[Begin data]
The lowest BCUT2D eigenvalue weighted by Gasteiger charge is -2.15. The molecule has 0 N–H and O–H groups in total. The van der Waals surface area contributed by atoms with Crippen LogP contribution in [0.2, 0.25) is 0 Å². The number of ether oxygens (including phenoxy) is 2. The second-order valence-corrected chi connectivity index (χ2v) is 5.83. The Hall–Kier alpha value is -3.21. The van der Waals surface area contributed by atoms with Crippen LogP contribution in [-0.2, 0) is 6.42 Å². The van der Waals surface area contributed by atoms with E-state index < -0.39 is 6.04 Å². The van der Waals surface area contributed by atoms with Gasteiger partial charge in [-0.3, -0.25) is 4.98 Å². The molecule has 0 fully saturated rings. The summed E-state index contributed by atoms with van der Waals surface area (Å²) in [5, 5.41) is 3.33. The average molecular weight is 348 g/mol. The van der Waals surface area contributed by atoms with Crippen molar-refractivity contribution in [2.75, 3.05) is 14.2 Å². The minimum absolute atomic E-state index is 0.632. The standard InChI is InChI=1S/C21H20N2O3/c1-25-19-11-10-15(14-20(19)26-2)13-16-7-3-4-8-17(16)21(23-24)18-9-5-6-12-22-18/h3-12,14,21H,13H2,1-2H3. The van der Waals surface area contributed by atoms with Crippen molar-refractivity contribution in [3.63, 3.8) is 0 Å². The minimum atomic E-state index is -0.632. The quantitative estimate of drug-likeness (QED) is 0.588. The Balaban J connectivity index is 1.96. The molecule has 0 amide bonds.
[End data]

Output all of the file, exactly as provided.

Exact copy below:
The lowest BCUT2D eigenvalue weighted by Gasteiger charge is -2.15. The molecule has 0 N–H and O–H groups in total. The van der Waals surface area contributed by atoms with Crippen LogP contribution in [0.2, 0.25) is 0 Å². The number of ether oxygens (including phenoxy) is 2. The second-order valence-corrected chi connectivity index (χ2v) is 5.83. The Hall–Kier alpha value is -3.21. The van der Waals surface area contributed by atoms with Crippen LogP contribution in [-0.2, 0) is 6.42 Å². The van der Waals surface area contributed by atoms with E-state index < -0.39 is 6.04 Å². The van der Waals surface area contributed by atoms with Gasteiger partial charge in [-0.3, -0.25) is 4.98 Å². The molecule has 0 fully saturated rings. The summed E-state index contributed by atoms with van der Waals surface area (Å²) in [5, 5.41) is 3.33. The average molecular weight is 348 g/mol. The van der Waals surface area contributed by atoms with Crippen molar-refractivity contribution in [2.75, 3.05) is 14.2 Å². The minimum absolute atomic E-state index is 0.632. The standard InChI is InChI=1S/C21H20N2O3/c1-25-19-11-10-15(14-20(19)26-2)13-16-7-3-4-8-17(16)21(23-24)18-9-5-6-12-22-18/h3-12,14,21H,13H2,1-2H3. The van der Waals surface area contributed by atoms with Crippen molar-refractivity contribution in [3.63, 3.8) is 0 Å². The minimum atomic E-state index is -0.632. The quantitative estimate of drug-likeness (QED) is 0.588. The Balaban J connectivity index is 1.96. The molecule has 0 amide bonds.